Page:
Veteran anti-apartheid campaigner John Minto believes Nelson Mandela's death may refocus the world's attention on the plight of poor South Africans.
Nearly 20 years after the Mandela-led African National Congress took control of the republic, many of its black population still live in poverty.
Not quite a long walk to freedom, Mr Minto was tramping through Tongariro National Park when he heard of Mr Mandela's death.
"It's something that you expect for a long time, but it still hits you when it happens," he says. "I have very mixed feelings about it really."
To be fair, he's had mixed feelings about post-apartheid South Africa for some time. I was with him in 2009 when he made his first visit to the country whose civil rights he fought so hard for. Mr Mandela's cell on Robben Island was particularly moving.
Mr Minto was offered a Presidential award for his services to South Africa. He turned it down because he doesn't believe the ruling African National Congress Government has made the changes he and others fought for.
Blacks still struggle with poverty, poor housing and education. Mr Minto says the ANC has traded too long on Mr Mandela's good name.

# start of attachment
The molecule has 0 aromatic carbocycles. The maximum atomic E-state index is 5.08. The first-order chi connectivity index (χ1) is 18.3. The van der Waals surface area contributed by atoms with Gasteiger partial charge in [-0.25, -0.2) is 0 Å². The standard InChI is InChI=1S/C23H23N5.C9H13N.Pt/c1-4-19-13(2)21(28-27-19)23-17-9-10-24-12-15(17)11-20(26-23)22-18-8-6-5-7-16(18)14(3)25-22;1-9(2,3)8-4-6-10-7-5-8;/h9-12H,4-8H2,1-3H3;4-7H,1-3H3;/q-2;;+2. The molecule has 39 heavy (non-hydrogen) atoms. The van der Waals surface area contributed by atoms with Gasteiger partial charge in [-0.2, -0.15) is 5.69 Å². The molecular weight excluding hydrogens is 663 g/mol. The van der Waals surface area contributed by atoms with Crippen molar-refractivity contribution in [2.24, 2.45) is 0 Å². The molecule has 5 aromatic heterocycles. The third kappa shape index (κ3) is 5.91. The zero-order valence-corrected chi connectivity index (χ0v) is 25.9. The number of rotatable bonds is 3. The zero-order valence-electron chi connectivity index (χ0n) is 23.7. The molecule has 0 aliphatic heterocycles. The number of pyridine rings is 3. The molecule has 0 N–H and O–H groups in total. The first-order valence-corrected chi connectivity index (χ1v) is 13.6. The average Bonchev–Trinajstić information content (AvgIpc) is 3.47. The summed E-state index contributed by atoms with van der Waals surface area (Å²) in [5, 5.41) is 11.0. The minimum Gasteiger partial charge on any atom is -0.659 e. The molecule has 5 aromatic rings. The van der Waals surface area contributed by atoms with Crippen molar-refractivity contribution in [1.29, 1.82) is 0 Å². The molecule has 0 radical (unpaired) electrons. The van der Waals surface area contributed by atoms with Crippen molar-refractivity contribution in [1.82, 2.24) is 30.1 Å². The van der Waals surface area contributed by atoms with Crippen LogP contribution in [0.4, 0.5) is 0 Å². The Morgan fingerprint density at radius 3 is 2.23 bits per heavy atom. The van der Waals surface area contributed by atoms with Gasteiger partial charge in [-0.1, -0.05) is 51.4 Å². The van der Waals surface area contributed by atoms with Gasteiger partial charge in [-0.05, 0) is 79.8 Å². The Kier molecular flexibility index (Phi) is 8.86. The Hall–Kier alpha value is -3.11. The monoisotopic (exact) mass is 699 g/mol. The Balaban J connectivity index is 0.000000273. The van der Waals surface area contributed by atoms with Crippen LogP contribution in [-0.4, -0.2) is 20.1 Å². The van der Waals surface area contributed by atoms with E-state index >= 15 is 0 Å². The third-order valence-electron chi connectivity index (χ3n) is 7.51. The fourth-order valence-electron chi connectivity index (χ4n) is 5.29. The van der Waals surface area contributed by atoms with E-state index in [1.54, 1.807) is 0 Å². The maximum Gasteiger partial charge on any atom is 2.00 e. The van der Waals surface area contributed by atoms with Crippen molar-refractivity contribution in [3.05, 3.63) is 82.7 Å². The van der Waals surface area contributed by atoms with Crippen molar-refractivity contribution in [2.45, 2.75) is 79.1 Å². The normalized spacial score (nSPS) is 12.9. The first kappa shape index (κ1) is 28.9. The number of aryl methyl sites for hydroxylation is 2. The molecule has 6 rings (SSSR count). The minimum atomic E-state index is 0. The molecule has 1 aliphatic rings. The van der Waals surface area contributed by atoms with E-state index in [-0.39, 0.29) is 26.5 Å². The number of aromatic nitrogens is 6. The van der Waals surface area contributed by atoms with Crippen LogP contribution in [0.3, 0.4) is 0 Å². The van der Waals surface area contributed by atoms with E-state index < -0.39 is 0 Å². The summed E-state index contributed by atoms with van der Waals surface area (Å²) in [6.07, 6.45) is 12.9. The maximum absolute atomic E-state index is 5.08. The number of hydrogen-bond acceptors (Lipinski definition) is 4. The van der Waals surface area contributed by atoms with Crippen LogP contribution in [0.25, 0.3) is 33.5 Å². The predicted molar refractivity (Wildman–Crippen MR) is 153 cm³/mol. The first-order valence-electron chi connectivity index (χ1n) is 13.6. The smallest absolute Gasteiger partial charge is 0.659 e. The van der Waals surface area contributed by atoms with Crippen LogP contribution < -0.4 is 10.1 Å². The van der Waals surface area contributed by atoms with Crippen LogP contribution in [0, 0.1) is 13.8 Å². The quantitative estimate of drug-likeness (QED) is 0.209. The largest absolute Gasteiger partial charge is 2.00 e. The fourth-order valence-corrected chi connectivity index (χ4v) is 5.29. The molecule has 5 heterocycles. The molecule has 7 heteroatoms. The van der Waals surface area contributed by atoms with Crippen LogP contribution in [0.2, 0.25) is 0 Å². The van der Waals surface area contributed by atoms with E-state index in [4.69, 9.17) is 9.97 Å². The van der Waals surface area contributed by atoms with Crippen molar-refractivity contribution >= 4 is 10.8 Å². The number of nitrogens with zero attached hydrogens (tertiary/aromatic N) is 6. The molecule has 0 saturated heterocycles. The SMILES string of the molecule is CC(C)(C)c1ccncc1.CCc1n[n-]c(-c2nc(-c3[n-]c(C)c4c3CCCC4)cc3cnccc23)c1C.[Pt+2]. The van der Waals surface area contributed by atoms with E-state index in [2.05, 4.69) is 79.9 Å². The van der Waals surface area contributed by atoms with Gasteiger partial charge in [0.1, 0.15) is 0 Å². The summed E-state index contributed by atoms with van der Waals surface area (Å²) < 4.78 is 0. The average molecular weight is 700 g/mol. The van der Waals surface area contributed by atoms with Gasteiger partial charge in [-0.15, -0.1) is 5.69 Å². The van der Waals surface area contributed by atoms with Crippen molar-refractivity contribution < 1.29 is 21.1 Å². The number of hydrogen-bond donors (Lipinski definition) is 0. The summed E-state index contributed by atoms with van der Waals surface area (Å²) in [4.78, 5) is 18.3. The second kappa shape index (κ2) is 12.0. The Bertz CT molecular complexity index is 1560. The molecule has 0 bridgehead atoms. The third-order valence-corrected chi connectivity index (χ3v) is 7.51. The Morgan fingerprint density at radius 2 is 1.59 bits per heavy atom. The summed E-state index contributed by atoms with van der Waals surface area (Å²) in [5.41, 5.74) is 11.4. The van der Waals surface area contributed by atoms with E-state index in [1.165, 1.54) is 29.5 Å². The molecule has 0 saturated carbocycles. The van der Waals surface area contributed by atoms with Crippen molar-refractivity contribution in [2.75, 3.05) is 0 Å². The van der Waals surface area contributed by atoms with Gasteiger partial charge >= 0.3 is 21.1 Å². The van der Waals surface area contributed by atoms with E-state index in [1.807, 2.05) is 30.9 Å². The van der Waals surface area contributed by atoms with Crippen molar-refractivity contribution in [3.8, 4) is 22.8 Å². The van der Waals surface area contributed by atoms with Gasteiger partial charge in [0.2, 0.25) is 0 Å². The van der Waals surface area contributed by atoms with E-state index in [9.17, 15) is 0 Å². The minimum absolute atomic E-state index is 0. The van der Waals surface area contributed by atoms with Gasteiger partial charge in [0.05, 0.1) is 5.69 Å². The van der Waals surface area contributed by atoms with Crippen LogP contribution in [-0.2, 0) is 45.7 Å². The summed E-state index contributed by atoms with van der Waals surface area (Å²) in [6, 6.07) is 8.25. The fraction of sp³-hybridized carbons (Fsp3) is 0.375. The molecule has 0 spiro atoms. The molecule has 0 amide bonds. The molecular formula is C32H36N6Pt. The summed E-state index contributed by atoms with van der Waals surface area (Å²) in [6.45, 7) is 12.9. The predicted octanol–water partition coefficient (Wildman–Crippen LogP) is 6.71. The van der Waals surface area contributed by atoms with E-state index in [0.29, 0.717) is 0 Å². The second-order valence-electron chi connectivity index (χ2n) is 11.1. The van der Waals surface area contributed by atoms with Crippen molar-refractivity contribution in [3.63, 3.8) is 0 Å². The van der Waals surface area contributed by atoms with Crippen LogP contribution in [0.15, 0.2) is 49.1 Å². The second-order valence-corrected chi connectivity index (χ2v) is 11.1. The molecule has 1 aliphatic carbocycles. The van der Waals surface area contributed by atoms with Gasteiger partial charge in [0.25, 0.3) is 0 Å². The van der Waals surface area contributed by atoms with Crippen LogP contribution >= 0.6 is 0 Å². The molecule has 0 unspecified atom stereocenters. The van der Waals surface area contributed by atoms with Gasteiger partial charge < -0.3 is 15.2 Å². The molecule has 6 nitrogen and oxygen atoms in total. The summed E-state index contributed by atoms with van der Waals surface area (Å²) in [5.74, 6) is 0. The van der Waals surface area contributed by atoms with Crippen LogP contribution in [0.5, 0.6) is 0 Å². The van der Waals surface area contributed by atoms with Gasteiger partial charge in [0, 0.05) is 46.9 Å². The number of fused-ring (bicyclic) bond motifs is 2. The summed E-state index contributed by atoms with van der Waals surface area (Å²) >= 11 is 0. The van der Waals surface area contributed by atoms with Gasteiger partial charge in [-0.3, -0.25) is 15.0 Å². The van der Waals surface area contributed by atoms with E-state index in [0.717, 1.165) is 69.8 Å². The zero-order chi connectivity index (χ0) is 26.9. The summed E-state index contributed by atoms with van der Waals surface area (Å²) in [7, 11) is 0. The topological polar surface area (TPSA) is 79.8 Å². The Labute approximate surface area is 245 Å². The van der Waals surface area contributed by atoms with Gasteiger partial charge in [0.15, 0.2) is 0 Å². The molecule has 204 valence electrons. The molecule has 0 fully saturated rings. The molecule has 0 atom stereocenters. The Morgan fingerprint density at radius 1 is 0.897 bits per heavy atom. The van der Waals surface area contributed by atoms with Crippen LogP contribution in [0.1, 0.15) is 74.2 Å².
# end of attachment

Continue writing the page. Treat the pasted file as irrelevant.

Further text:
"Mandela has provided a cover of respectability for the African National Congress and has been trotted out to encourage people to support them in general elections even since he stepped down as president," says Mr Minto. "But I think that cover of respectability is going to go away very rapidly."
And if South Africa is looking for a new godfather figure to lead that change, Mr Minto says they need look no further than Cape Town's former Archbishop, Desmond Tutu.
"What he says will carry even more weight now that Mandela has passed away because Desmond Tutu has been very critical of the corruption that exists in South Africa, particularly the upper echelon of the ANC," says Mr Minto.
He says Mr Mandela's real legacy may still come in the sort of social and economic development all of South Africa can enjoy.